Graduate Thesis Or Dissertation

Regional and Site-Specific Vulnerabilities of the Western Power Grid from a M9.3 Cascadia Subduction Zone Earthquake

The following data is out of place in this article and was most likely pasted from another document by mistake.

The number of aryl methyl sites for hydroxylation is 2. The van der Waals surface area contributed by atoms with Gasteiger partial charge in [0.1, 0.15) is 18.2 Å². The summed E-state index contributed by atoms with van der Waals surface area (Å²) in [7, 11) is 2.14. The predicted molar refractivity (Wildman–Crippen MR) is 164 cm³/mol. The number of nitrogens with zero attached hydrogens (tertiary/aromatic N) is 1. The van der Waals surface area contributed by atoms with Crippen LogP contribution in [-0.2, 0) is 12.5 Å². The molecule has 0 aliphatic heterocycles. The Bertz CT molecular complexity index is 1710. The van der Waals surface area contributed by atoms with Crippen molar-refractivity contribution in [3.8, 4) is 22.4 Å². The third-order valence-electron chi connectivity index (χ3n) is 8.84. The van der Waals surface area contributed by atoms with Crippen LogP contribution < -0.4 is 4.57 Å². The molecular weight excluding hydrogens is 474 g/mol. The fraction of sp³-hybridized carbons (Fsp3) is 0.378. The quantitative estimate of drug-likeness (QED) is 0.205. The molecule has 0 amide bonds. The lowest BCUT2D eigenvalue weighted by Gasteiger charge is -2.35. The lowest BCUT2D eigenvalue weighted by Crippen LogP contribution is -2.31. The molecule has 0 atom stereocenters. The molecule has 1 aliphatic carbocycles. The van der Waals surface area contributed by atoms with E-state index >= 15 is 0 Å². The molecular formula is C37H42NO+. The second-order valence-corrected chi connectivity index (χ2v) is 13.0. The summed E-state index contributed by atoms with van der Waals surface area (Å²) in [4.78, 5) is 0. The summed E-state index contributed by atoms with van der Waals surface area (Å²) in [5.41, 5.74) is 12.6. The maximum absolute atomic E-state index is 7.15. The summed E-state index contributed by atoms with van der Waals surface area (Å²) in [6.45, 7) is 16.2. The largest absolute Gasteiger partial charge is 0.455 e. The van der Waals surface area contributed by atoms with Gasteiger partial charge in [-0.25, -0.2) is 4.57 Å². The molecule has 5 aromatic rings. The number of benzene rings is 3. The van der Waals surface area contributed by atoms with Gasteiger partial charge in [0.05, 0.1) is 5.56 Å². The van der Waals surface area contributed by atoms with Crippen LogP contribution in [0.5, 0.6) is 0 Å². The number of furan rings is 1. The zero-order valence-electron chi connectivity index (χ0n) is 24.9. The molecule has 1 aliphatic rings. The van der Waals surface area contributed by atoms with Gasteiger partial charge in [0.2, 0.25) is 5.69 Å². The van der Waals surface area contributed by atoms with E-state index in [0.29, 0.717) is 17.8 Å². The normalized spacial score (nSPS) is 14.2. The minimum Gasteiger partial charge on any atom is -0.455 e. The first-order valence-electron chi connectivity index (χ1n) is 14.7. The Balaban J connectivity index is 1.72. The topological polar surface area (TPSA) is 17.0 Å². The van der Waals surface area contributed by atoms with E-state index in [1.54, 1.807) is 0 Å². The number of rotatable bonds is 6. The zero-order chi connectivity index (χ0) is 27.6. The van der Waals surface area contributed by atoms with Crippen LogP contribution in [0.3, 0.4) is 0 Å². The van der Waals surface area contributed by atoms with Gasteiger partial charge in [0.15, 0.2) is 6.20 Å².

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  • The likelihood of a Cascadia Subduction Zone (CSZ) earthquake is estimated between 37 to 42% in the next 50 years, leading to strong shaking, liquefaction, landsliding, and other seismic ground failure resulting in major impacts to critical lifelines such as the western power grid. Electrical power is essential for continued functionality of emergency services, economic recovery, and other basic, essential needs such as water and fuel supply, wastewater treatment, and communications. Hence, understanding the extent of damage to the power grid from a CSZ event is critical. The objective of this research, part of a broader study identifying the seismic resilience of the western power grid, is to assess the vulnerabilities of the synthetic western power grid by quantifying the likelihood and magnitude of seismically induced landslide occurrence to determine the effects of those displacements on electrical transmission poles and towers at a regional scale. To this end, this thesis presents a probabilistic method for a regional seismic landslide hazard analysis and map for the Western United States based on the USGS M9.3 Megathrust CSZ scenario earthquake with consideration of topographic, geologic, and other geospatial information. The landslide triggering analysis completed uses several empirical seismic displacement prediction models based on the Newmark sliding block method, which are calibrated using strength parameters for each geological unit based on the terrain slope at locations of previously mapped landslides within the unit. A predictive displacement regression model, LOS21 was developed using a logic tree scheme that weights the individual models based on the suitability of the model to this regional assessment. The LOS21 model was used to calculate the probability of exceedance of specific thresholds (e.g., 5%, 15% and 50%) to evaluate potential impacts to the power grid. Electrical infrastructure located west of the Cascades in Washington, Oregon, and Northern California were determined to be subjected to the highest risk of landslide-induced damage. To provide context to the broader study focusing on non-landslide-induced impacts to the western power grid (e.g., ground shaking and inertial equipment loading), an evaluation site was characterized for a detailed site-specific site response analyses to evaluate the differences in amplification between equivalent linear and nonlinear, total stress analyses using ten ground motions pairs scaled and matched to the USGS seismic scenario hazard. The results of the site-specific site response analysis are used to evaluate the potential impact to the electrical components for the substation at the evaluation site for comparison to the seismic hazard developed using the regional map. The equivalent linear and the nonlinear approach produced PGA amplification results that were lower from the USGS seismic scenario hazard by 6% and 32%, respectively. The maps created are suitable for regional resilience and planning and to guide geotechnical investigations but should not be used in place of site-specific analysis for engineering design purposes.
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